Even at the stage of the retina, a division arises between the dorsal and the ventral stream. The dorsal stream is responsible for movements in relations to objects, and is unconscious. The ventral stream has specialised modules for different aspects of vision. This processing happens at a still unconscious stage, with consciousness only found at the end of the process. Consciousness-related stimuli pick up strength as they progress through the cortex. After 200-300 ms unconscious processing fades, but consciousness-related signals move towards the front of the brain.
The ventral stream culminates in the temporal region. From here neurons feed back to the earlier cortex, disambiguating the signal by comparing it with memories of past stimuli. This reiteration takes about 100-150 ms., in part explaining the 300-500 ms. time lag between initial stimuli and conscious perception.
The outcome of this reiteration is the stage at which processing become conscious. The brain goes through what can be described as a phase change to support stable, conscious images. The shift involves increases in activity in regions supporting consciousness, with activity rising by as much as twelve-fold. The areas involved in consciousness have especially large pyramidal neurons with long axons, large dendrites and abundant spines. Such neurons are concentrated in layers II and III of the cortex, which are much thicker in areas of the brain related to consciousness.
Consciousness also involves processing of images in single-neurons. A few hundred active neurons arranged in patches in the visual cortex may each specialise in the production of particular images. Conscious perceptions correlate both to the global gamma synchrony and to high-frequency activation in single-neurons. The link between these single-neurons and the gamma synchrony comes when individual neurons are supported by the intense activity of a clump of neighbouring neurons.
Some regions of the brain are viewed as hubs, on which multiple sensory inputs converge, to give a single interpretation or evaluation, which may be fed back so as to alter processing in the earlier unconscious cortex. Thus projections go from the temporal cortex to the orbitofrontal, which evaluates the reward/punisher characteristics of stimuli. The orbitofrontal deals with a variety of reward values, and this gives rise to the idea of a common neural currency for comparing rewards that have little or nothing in common.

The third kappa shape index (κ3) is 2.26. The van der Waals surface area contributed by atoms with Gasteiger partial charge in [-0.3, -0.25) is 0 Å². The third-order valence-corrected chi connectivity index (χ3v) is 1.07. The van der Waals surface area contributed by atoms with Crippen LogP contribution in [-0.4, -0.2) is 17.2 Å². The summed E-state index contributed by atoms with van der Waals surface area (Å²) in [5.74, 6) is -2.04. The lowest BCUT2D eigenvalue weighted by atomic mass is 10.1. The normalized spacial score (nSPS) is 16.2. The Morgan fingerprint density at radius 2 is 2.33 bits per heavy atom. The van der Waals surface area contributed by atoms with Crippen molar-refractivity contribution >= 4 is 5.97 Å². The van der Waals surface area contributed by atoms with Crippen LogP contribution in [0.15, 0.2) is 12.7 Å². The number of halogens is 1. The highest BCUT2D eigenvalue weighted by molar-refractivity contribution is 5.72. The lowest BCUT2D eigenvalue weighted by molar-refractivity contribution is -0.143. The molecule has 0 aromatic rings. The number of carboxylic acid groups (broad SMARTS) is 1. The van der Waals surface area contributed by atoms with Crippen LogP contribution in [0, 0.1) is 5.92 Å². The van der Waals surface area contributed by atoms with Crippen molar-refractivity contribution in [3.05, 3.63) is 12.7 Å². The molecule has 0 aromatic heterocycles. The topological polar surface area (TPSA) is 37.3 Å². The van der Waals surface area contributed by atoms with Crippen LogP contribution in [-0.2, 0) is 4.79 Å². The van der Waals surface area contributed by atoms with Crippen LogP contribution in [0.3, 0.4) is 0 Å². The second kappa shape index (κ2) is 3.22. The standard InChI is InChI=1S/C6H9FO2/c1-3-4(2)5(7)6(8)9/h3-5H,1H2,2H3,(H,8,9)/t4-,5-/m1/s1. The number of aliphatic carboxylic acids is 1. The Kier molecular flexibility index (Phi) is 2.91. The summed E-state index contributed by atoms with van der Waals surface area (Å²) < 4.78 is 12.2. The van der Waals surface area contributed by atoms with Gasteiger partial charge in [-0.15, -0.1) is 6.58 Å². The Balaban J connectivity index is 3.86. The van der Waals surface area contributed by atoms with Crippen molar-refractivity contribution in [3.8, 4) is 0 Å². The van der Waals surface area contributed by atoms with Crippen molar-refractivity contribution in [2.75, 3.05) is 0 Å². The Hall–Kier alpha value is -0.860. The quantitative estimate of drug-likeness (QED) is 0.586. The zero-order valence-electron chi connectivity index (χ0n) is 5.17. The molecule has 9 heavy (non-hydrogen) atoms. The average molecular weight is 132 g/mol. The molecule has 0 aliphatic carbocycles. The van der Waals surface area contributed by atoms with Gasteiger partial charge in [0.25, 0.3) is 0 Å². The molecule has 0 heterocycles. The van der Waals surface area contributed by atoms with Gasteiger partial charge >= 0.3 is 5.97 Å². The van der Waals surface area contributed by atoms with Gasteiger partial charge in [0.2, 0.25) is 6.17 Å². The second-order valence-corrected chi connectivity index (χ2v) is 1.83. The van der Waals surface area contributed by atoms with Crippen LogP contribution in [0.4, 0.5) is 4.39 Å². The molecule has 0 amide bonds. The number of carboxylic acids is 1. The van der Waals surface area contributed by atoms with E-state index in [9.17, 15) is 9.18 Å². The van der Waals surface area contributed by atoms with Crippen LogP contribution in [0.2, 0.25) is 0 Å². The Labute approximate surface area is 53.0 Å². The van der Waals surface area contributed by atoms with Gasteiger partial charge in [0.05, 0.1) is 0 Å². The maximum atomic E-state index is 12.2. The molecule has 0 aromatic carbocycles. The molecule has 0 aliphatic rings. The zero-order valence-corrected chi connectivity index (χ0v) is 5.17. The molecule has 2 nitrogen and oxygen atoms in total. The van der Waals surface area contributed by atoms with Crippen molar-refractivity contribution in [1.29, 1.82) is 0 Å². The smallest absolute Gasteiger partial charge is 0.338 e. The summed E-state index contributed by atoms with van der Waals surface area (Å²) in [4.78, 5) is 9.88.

The orbitofrontal projects to the anterior cingulate, which evaluates possible actions in response to stimuli, in particular their costs. This includes selecting for choices of action with short-term negative outcomes, but longer term rewards. The evaluations of these two regions are projected to other brain regions that plan or initiate behaviour. So preferences can be projected from the orbitofrontal to the dorsolateral, and thus have an influence on the content of working memory, longer-term planning and reasoning.
The brain’s reward circuit may also direct voluntary attention. Top-down voluntary attention runs from the reward circuit and the frontal-eye-field to the earlier unconscious areas of the cortex, and is the driver in giving unconscious preference to sensory inputs that are relevant to goal-directed behaviour.
The neuroscience of the last two decades has shown us where and under what circumstances consciousness arises in the brain, and how it has adaptive functions. However, this still does not explain what consciousness actually is. Consciousness is not found in normal physics, which functions without requiring it, or giving rise to it. This leads us to the conclusion that consciousness must derive from a fundamental property of the universe, to which the distinctively conscious areas of the brain provide a link or gate.
by Simon Raggett